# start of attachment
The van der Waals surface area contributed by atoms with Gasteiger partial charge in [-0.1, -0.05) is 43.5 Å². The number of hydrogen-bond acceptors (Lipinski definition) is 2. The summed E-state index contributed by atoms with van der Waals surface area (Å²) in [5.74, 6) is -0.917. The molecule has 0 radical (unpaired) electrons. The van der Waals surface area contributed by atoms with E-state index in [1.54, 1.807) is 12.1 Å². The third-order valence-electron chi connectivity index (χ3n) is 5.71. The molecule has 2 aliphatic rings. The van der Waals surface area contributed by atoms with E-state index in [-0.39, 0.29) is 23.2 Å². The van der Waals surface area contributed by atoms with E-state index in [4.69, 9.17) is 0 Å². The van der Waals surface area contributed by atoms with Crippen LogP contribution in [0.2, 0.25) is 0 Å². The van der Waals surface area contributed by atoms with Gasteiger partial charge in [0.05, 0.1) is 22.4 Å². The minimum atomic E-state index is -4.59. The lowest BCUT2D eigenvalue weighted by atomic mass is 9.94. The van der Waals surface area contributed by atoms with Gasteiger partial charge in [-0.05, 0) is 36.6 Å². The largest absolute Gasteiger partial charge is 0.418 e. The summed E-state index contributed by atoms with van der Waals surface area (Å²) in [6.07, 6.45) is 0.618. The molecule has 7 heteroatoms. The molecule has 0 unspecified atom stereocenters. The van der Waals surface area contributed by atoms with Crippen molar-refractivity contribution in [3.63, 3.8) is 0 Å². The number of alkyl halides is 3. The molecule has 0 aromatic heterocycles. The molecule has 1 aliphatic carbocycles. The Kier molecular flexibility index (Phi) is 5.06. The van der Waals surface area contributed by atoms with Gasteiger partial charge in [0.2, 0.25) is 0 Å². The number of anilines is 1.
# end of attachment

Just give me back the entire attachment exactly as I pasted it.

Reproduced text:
The van der Waals surface area contributed by atoms with Gasteiger partial charge in [-0.1, -0.05) is 43.5 Å². The number of hydrogen-bond acceptors (Lipinski definition) is 2. The summed E-state index contributed by atoms with van der Waals surface area (Å²) in [5.74, 6) is -0.917. The molecule has 0 radical (unpaired) electrons. The van der Waals surface area contributed by atoms with E-state index in [1.54, 1.807) is 12.1 Å². The third-order valence-electron chi connectivity index (χ3n) is 5.71. The molecule has 2 aliphatic rings. The van der Waals surface area contributed by atoms with E-state index in [-0.39, 0.29) is 23.2 Å². The van der Waals surface area contributed by atoms with E-state index in [4.69, 9.17) is 0 Å². The van der Waals surface area contributed by atoms with Crippen LogP contribution in [0.2, 0.25) is 0 Å². The van der Waals surface area contributed by atoms with Gasteiger partial charge in [0.05, 0.1) is 22.4 Å². The minimum atomic E-state index is -4.59. The lowest BCUT2D eigenvalue weighted by atomic mass is 9.94. The van der Waals surface area contributed by atoms with Gasteiger partial charge in [-0.05, 0) is 36.6 Å². The largest absolute Gasteiger partial charge is 0.418 e. The summed E-state index contributed by atoms with van der Waals surface area (Å²) in [6.07, 6.45) is 0.618. The molecule has 7 heteroatoms. The molecule has 0 unspecified atom stereocenters. The van der Waals surface area contributed by atoms with Crippen molar-refractivity contribution in [3.63, 3.8) is 0 Å². The number of alkyl halides is 3. The molecule has 0 aromatic heterocycles. The molecule has 1 aliphatic carbocycles. The Kier molecular flexibility index (Phi) is 5.06. The van der Waals surface area contributed by atoms with Gasteiger partial charge in [0.2, 0.25) is 0 Å². The number of anilines is 1.